For example, one challenge for people who don’t eat animal products is finding an alternate source of the omega-3 fatty acids DHA and EPA, which are found in fatty fish. DHA and EPA are important components for cell membranes and have been shown to provide specific benefits for athletes, such as reducing inflammation and promoting recovery.

Experts have recommended 1 to 2 grams per day of combined EPA and DHA at a ratio of 2:1 for athletes, which can be met in supplement form as derived from algae instead of fish or krill.

They also advise limiting intake of processed omega-6 fatty acids, which are found in refined oils, packaged foods, and grain-fed meats and can negate the benefits of omega-3 fatty acids.

“If you’re eliminating animal products, I emphasize eating monounsaturated fats and some healthy saturated fats, such as coconut oil, and being cautious of overconsuming omega-6s, [which can cause inflammation],” says Kriegler. (For more on finding the right balance of fatty acids, visit “The Omega Balance“.)

Make the Most of Micronutrients — and Phytochemicals, Too

Micronutrients are found in vegetables, fruits, nuts, and seeds. They are the vitamins and minerals our bodies need for optimal health — and we can get them only from our diet.

Nearly all micronutrients exist naturally in plant foods, except for vitamins B12 and D.

Vitamin B12, which supports ­nervous-system function, is found in its natural form only in animal products. Supplementation through vitamins or fortified foods is essential for plant-based eaters because low levels can, over time, lead to issues like nerve damage. Consult with a healthcare professional to determine your B12 levels and supplementation needs.

Vitamin D — well known for helping the body absorb calcium — also regulates calcium mineralization into bones and controls blood-calcium levels, which promotes calcium availability for muscle contractions. It is prevalent in certain mushrooms and can be produced by the skin during sun exposure.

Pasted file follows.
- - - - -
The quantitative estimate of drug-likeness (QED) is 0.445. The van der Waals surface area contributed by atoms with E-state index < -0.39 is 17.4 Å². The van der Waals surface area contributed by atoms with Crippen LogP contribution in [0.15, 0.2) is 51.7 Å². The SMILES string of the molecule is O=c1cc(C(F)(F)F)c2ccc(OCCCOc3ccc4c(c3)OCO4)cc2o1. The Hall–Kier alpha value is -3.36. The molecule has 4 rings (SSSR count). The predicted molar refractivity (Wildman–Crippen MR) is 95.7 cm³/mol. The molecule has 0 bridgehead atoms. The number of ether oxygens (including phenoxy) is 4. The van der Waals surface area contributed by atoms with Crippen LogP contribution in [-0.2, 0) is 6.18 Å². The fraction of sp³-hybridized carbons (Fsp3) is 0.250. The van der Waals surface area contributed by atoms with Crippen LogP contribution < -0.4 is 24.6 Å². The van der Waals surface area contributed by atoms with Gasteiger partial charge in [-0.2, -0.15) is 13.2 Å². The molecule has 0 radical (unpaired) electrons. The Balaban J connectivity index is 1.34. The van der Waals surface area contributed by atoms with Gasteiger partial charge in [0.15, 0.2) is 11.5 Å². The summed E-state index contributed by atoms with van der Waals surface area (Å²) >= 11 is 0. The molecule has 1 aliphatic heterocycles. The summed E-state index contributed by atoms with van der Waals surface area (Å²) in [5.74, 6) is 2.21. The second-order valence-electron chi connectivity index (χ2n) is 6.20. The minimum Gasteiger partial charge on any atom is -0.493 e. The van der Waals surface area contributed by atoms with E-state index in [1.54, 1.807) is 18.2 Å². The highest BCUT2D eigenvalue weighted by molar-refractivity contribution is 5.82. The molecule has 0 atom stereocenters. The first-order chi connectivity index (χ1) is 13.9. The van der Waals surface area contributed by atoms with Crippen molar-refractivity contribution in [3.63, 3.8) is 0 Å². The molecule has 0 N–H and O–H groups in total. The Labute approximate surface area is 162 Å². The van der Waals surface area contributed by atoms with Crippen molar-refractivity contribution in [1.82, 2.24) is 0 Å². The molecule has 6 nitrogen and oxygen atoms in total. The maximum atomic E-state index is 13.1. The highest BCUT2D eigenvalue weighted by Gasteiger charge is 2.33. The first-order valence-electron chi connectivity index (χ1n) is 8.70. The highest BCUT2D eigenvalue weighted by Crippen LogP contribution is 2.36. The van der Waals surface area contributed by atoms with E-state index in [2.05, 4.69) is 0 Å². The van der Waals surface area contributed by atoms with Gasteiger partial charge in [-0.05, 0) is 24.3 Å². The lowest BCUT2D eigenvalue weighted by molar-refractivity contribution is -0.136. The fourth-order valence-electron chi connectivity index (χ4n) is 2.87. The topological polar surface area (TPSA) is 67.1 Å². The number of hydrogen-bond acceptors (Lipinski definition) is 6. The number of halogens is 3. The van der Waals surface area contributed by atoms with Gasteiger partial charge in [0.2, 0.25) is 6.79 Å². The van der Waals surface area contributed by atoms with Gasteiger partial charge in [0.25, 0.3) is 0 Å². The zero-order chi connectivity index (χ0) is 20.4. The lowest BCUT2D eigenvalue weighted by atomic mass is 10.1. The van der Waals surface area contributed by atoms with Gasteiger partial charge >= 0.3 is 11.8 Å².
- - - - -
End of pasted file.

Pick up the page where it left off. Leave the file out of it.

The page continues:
But relying on sunlight isn’t always practical, says Jones, so fortified foods and vitamins can be helpful. (For tips on vitamin-D supplementation, visit “5 Tips to Supplement With Vitamin D“.)

There are also a handful of micronutrients in plant foods that are not as easily absorbed or plentiful as they are in animal products. In addition to vitamins B12 and D, Kriegler, Jones, and other nutrition experts commonly recommend that plant-based athletes pay attention to their iron, calcium, zinc, and iodine intake.

  • Iron is essential for oxygen delivery. It’s found in plant sources such as lentils, chickpeas, beans, and soy products, but it is not well absorbed in its plant form, says Kriegler. Female athletes in particular may benefit from an iron supplement. Note that tea and coffee can inhibit iron absorption, while foods containing vitamin C can increase it.
  • Calcium is especially important for athletes to maintain bone density and prevent stress fractures. Soy, legumes, broccoli, and bok choy — as well as many fortified foods — contain ample calcium. (For tips on optimizing your calcium, check out “How to Optimize Your Calcium Intake“.)
  • Zinc is found in many plant foods, such as hemp seeds, pumpkinseeds, grains, nuts, and beans. (Learn about the symptoms of insufficient zinc at “Zinc Essentials“.)
  • Iodine is a trace element that plays a role in thyroid function. It’s found in seaweed and sea vegetables, and often added to table salt.

Along with the micronutrients in plant foods are phytochemicals, the elements that contribute to their color, taste, and smell. There are thousands of phytochemicals and dozens in each plant, all serving different purposes.

Many are antioxidants, including beta-carotene in carrots and sweet potatoes, lycopene in tomatoes, and lutein in dark leafy greens. Some phytochemicals may also offer anti-inflammatory benefits, such as those found in ginger and curcumin (a key ingredient in turmeric).

Green Machines

For athletes, the antioxidant, anti-inflammatory, and overall nutritional benefits of plant foods can be powerful. “We’re definitely seeing a lot of elite athletes starting to choose plant-based diets, not just for health or ethical reasons but for performance,” Frazier says.